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Saturday, December 10, 2022

Putin insists on INSTC to connect India; Describes it as a ‘really ambitious project’

Russian President Vladimir Putin has strongly promoted the International North South Transport Corridor (INSTC) via Iran as an important connectivity link between Russia and India, despite China’s move to the Eurasian region as a mega connectivity initiative. BRI has described it as a really ambitious project despite working hard.

Addressing the 6th Caspian Sea Summit on Wednesday in the presence of leaders from Central Asia and Iran, Putin made a special mention of the INSTC which connects India with Russia in the shortest possible time. He described the project, which is 7,200 km long, as a “transport artery from St. Petersburg to ports in Iran and India”. INSTC aims to connect the countries of the Caspian Sea region including Kazakhstan.

Earlier this month, Russia sent consignments to India from St Petersburg via the Caspian port of Astrakhan and the Iranian port of Anjali and from there to Bandar Abbas port and then to western Indian ports for INSTC operations. The consignments are two 40 ft containers of laminated wood weighing 41 tons. The total journey will take less than 25 days, as against the presently around 40 days it takes to transport goods from Russia to India and vice versa. Apart from reducing the time in the midst of current geopolitical challenges, INSTC is considered as a viable option for India-Russia trade.

In the long run, the INSTC would be an alternative to the Suez Canal and the Mediterranean, dominated by certain powers and the Bosporus, who did not wish to identify sources. It will also provide an alternative to BRI in the region. BRI connectivity projects in the Eurasian region connect Europe to China through the Central Asian states and Russia and give Beijing access to the resources of the Eurasian region. Beijing plans to connect Turkey and Iran through the BRI. In the SCO documents, India, in a shrewd diplomacy, has kept itself safe from supporting the BRI. According to India, the Chinese project violates sovereignty as it passes through PoK. In addition, the BRI is pushing countries into large debt.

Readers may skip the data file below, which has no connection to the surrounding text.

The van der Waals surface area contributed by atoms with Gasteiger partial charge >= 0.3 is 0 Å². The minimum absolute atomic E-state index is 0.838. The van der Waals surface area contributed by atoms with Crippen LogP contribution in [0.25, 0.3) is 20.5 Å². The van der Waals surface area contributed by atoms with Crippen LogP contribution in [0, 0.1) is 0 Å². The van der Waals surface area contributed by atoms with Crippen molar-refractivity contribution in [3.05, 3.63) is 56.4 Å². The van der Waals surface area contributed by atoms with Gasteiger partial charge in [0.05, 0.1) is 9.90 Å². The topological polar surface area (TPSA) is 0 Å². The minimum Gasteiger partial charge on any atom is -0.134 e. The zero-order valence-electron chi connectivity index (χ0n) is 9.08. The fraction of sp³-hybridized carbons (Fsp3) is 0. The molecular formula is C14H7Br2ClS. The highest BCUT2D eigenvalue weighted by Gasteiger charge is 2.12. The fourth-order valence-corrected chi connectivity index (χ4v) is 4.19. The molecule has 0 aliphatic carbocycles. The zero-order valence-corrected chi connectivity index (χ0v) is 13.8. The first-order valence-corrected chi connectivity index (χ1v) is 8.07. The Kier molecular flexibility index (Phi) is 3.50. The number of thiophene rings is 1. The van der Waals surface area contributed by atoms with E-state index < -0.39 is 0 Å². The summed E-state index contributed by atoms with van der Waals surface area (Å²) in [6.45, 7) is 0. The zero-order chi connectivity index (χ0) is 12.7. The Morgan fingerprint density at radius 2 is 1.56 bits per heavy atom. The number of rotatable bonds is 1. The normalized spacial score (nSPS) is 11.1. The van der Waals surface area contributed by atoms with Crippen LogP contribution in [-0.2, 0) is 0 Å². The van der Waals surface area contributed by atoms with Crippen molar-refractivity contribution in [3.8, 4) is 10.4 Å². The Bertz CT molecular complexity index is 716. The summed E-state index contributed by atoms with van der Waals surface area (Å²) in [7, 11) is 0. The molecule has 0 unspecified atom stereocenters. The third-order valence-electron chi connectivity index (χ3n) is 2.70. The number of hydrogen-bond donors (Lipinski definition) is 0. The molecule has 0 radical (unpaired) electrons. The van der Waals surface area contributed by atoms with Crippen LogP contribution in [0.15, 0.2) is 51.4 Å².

Connectivity through Chabahar Port and INSTC tops the agenda for the Iranian Foreign Minister’s visit to India in June. There is a plan to connect INSTC to the Chabahar port, which India has assisted in its expansion and is being used for connectivity with Afghanistan and Central Asia.

INSTC is a multimodal transport network consisting of sea, road and rail routes. It connects the Indian Ocean to the Caspian Sea via the Persian Gulf to Russia and northern Europe and provides the shortest contact route between them. The multimodal routes through sea, rail and road under INSTC aim to reduce the carriage cost between India and Russia by about 30%.

The foundation of the North-South Transport Corridor was laid in accordance with an intergovernmental agreement signed between Russia, Iran and India on 12 September 2000. Azerbaijan joined the agreement in 2005. The agreement was ratified by 13 countries (Azerbaijan, Belarus, Bulgaria, Armenia, India, Iran, Kazakhstan, Kyrgyzstan, Oman, Russia, Tajikistan, Turkey, Ukraine). The project has several components: Northern and Western Europe– the Russian Federation, the Caucasus– the Persian Gulf (Western Route); Central Asia – Persian Gulf (Eastern Passage); Caspian Sea – Iran-Persian Gulf (midway).

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